Ailsa Chang

Ailsa Chang is a Congressional reporter on NPR's Washington Desk.

Since joining NPR in September 2012, Chang has covered the first major gun control legislation to reach Capitol Hill in two decades, recovery efforts after the devastation of Superstorm Sandy and a multitude of law enforcement issues, including reforms by the overstretched and underfunded police department in Camden, NJ.

Chang spent six years as a lawyer before becoming a journalist. Prior to coming to NPR, Chang was an investigative reporter at NPR member station WNYC from 2009 to 2012 in New York City where she covered criminal justice and other legal issues.

Chang has received numerous national awards for her investigative reporting. In 2012, she was honored with the Alfred I. duPont-Columbia University Silver Baton for her two-part investigative series on the New York City Police Department's "stop-and-frisk" policy and allegations of unlawful marijuana arrests by officers. The reports also earned honors from Investigative Reporters and Editors and the Society of Professional Journalists.

She was also the recipient of the Daniel Schorr Journalism Award, a National Headliner Award, and an honor from Investigative Reporters and Editors for her investigation on how Detroit's broken public defender system leaves lawyers with insufficient resources to effectively represent their clients.

In 2011, the New York State Associated Press Broadcasters Association named Chang as the winner of the Art Athens Award for General Excellence in Individual Reporting for radio.

Chang graduated Phi Beta Kappa from Stanford University where she received her bachelor's degree. She earned a law degree with distinction from Stanford Law School and has two masters degrees, one in media law from Oxford University where she was a Fulbright Scholar and one in journalism from Columbia University.

She also served as a law clerk on the United States Court of Appeals for the 9th Circuit in the chambers of Judge John T. Noonan, Jr.

Chang was a Kroc fellow at NPR from 2008 to 2009. She has also been a reporter and producer for NPR member station KQED in San Francisco.

Chang grew up in the San Francisco Bay Area.

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Politics
4:21 am
Wed January 8, 2014

Senate Moves Forward On Unemployment Benefits

Originally published on Wed January 8, 2014 6:12 am

In a tally that surprised even its sponsors, a half dozen Republican senators gave Democrats enough votes to move forward with a bill extending emergency unemployment benefits for another three months. The proposal likely faces an even tougher hurdle in the Republican-controlled House.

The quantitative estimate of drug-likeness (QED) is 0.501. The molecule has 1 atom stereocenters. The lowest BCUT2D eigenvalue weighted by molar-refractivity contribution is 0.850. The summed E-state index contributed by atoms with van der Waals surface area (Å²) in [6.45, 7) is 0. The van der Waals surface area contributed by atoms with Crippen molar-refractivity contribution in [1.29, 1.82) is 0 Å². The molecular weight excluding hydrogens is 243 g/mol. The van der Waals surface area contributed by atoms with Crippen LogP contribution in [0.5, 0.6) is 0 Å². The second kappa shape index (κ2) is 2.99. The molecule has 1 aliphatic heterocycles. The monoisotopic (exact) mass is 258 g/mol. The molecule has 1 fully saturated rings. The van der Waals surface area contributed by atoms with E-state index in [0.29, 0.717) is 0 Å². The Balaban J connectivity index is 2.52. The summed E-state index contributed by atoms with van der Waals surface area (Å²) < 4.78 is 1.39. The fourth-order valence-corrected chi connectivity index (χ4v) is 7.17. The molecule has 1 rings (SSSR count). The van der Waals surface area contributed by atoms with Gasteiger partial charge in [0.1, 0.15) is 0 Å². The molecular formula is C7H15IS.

It's All Politics
2:17 am
Thu December 26, 2013

Gun Control Lobby Takes Note Of Opposition's Success

Supporters for gun rights gather outside the National Shooting Sports Foundation headquarters in Newtown, Conn., on March 28.
Jessica Hill AP

Originally published on Thu December 26, 2013 9:13 pm

For gun control advocates hoping to see federal gun laws tighten after the shootings in Newtown, Conn., 2013 was a disheartening year. A narrow provision to expand background checks failed in the Senate.

For gun rights activists, the death of that legislation proved once more their single-issue intensity and decades-long grass-roots organizing were enough to prevail. Those are also valuable lessons for their opponents.

A 'Voice' For Lost Children

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Politics
5:06 am
Mon December 9, 2013

Will Obamacare Play Big In 2014? Keep An Eye On N.H. Senate Race

Sen. Jeanne Shaheen, D-N.H., on Capitol Hill earlier this year.
J. Scott Applewhite AP

Originally published on Mon December 9, 2013 10:54 am

With a new White House push to promote the Affordable Care Act well underway, the question is whether an improved HealthCare.gov site and onslaught of positive talking points will be enough to bolster Senate Democrats facing tough races in 2014.

One re-election fight to watch is Democratic Sen. Jeanne Shaheen's in New Hampshire, where she's been taking heat for supporting the new health care law.

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Politics
3:50 am
Fri November 15, 2013

House To Vote On GOP Solution To Canceled Insurance

Originally published on Fri November 15, 2013 9:49 am

Transcript

RENEE MONTAGNE, HOST:

It's MORNING EDITION from NPR News. I'm Renee Montagne.

STEVE INSKEEP, HOST:

And I'm Steve Inskeep. The first part of October was a political disaster for the Republican Party. After being blamed for the government shutdown, the GOP approval rating fell to historic lows.

MONTAGNE: The weeks since have become a political disaster for Democrats. Problems with the Affordable Care Act have knocked President Obama's poll ratings as low as they've ever been.

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It's All Politics
2:17 am
Wed November 13, 2013

Congressional Odd Couple Could Be Key To Any Budget Breakthrough

Rep. Paul Ryan, R-Wis., and Sen. Patty Murray, D-Wash., prepare to meet reporters on Capitol Hill on Oct. 17, after a breakfast meeting when the leaders of the bipartisan budget conference say they pledged to seek "common ground."
Win McNamee Getty Images

Originally published on Wed November 13, 2013 4:11 am

Twenty-nine lawmakers are supposed to come up with a long-term budget deal by mid-December. They meet again Wednesday around a conference table, led by two people who couldn't be more different: Democratic Sen. Patty Murray of Washington state and Republican Rep. Paul Ryan of Wisconsin.

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